Very Many Maori Records
Some readers remark on the fact that often our reviews of records appear many months after the records come on the market. The reasons are simple. ‘Te Ao Hou’ is a quarterly magazine. The space which can be devoted to record reviews is limited. The number of Maori recordings coming on the market at present makes it difficult for your reviewer to keep pace with them.
Ten years ago almost the only Maori records available on the market were a few 78 r.p.m. shellac discs recorded many years ago. Today the catalogue of recorded Maori music is rich
J. Heycoop Photo
The Mauriora Maori Entertainers: from left to right, Taite Kupa from Hastings, Joe (Whiro) Tibble from Te Araroa, Kim Porou from Gisborne, Agnes Paipa from Hastings, Ratu Tibble from Te Araroa, and Dawn Nathan (leader of the group) from Lower Hutt.
One of the foremost firms in the field of Maori (and Pacific Island) recordings is Viking Records Ltd. of Wellington, who export large numbers of their discs to all parts of the world. Already their Polynesian catalogue lists 71 titles with more to come out shortly. This is no mean achievement for a firm which has only been in existence for six years. Now this enterprising company are first in the field with two Maori recordings in stereo. They are reviewed below.
Sing Along in Maori with the
This is a polished performance indeed from a surprisingly small group. Consisting of six enterprising young Maoris—Dawn Nathan of Wellington, Ratu and Joe Tibble of Tikitiki, Taite Kupa and Agnes Paipa of Hastings and, a later addition, Kim Porou of Gisborne—the Mauriora Entertainers have been in existence less than two years. During this time they have not performed publicly, yet they have appeared on two records as well as filming a number of short ‘spots’ in black and white and colour for the National Film Unit. Each of these features a Maori song or dance, and they are due for release soon both in New Zealand and overseas. They will be seen on television and in the cinema.
This is a group with big ideas and the enterprise to back them up. At present the leader, Dawn Nathan, is in the United States working for the Government Tourist Bureau and making arrangements for the remainder of the group to join her there at the end of this year. In the States the Entertainers hope to stage intimate performances of Maori items in night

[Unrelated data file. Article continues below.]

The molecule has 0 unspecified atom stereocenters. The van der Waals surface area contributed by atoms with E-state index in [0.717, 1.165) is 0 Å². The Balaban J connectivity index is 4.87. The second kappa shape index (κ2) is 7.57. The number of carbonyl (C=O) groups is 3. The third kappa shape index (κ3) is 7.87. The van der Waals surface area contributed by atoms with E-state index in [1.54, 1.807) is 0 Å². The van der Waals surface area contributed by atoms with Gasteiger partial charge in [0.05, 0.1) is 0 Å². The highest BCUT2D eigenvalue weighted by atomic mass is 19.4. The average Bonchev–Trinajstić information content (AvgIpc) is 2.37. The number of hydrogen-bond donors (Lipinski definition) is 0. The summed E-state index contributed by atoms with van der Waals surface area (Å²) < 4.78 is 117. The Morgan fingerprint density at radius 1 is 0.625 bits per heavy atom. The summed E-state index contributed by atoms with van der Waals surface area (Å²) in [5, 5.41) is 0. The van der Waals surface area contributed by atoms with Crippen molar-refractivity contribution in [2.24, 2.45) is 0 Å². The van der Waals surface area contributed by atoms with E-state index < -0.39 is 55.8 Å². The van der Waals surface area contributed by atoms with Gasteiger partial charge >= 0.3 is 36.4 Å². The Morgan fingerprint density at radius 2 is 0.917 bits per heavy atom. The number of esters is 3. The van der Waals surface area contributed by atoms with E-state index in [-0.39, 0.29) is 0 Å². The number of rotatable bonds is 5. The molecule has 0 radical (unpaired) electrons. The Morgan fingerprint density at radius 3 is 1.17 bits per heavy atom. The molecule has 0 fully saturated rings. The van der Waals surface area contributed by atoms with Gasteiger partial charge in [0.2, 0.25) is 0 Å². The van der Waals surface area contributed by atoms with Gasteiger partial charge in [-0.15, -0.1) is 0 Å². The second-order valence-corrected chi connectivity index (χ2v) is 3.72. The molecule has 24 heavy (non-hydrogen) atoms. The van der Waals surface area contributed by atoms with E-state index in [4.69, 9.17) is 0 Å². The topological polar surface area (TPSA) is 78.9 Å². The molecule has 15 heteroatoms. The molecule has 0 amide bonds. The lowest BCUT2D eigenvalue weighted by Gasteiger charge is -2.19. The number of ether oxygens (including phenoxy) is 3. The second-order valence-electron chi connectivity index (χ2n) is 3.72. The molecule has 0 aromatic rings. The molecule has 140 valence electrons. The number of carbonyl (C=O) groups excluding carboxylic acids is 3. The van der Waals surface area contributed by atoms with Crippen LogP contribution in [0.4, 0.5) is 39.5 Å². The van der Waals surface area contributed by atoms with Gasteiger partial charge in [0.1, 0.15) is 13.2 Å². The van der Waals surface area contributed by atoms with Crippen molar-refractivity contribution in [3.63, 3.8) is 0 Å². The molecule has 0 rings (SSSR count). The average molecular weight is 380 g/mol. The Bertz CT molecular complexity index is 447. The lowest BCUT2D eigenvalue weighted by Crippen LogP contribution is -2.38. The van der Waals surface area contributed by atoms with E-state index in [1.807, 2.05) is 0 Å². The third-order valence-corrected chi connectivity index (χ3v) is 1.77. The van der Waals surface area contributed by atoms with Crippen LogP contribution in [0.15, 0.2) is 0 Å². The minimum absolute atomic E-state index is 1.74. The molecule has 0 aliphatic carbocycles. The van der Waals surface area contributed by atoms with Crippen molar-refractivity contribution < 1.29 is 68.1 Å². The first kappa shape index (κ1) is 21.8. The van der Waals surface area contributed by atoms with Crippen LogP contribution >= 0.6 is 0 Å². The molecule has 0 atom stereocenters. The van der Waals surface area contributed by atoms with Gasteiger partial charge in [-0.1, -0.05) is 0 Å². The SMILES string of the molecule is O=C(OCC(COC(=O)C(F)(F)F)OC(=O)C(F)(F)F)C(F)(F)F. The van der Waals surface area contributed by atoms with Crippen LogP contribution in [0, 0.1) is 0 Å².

clubs and the like, as well as appearing on radio and television. If this record is any indication, they should be worthy ambassadors of their race and of New Zealand as a whole.
Unlike many other groups, the Mauriora Entertainers have not debased their Maori items by tinkering or gimmicks. Most of the items are gay and tuneful and in a style easy on the European ear without being the usual collection of Maori words to hackneyed American tunes. There is a typical Maori flavour and harmony about their singing. Even when the group do sing European tunes—two of Sam Freedman's—they have a Maori theme, are in keeping with the rest of the disc, and make very pleasant listening.
Criticisms of the disc are that with such a small group the stereo medium is not fully exploited except in ‘Pakete Whero’. The chants would be better with a guitar, and the men's calling is intrusive in the Poi Waka. Poi sounds would help to give the poi items more life and distinctiveness.
On the cover are the words of the songs (unfortunately without translation) which make for added interest. Those who buy this record will, I am sure, enjoy it.
Sweet Sounds of the South Pacific
This is another record featuring the Maori Girls' Choir of St Joseph's College, Hastings. An earlier recording by this choir was reviewed in issue 41 of ‘Te Ao Hou’. The singing is excellent, and is generally free from the uneven patches which tended to detract from the overall quality of their other recording. The items are well chosen and where Pakeha tunes are featured they are not sufficiently recognisable for this fact to be obtrusive.
The album-like cover is attractively coloured and printed with a seductive photograph inside of a girl who is definitely not Maori. This is a pity. So also is the lack of information on the cover about the items or the choir, for this is always of interest to both overseas and local purchasers.
The quality of the recording is good both in the monoaural and stereo versions.
The Rev. Arthur John Seamer, who for twenty years was general superintendent of the Methodist Maori mission, died in Hamilton recently, aged 85.
Mr Seamer, who retired in 1941, is survived by a son and a daughter.
Dr Peter Tapsell of Rotorua, a specialist in rheumatoid arthritis, recently attended the annual conference in Sydney of the Australian Rheumatism Association, being the only New Zealand surgeon invited to attend.
Two years ago, Dr Tapsell started the country's first rheumatoid arthritis unit at Queen Elizabeth Hospital, Rotorua. This invitation is a recognition of the progress which the unit is making.
A group known as the Maharaia Maori Culture Group has been formed at a meeting at Judea Pa, Tauranga. Named after the late Dr Maharaia Winiata and inspired by his ideas, the group's main objective is the preservation of Maori culture.
Mr Charles Moihi Bennett, the former New Zealand High Commissioner to Malaya and the only Maori to have headed a diplomatic post, recently attended, with Mrs Bennett, celebrations in Kuala Lumpur in connection with the establishment of Malaysia. They were the special guests of the Malayan Government.
After this Mr and Mrs Bennett visited Formosa as the guests of the Chinese National Government.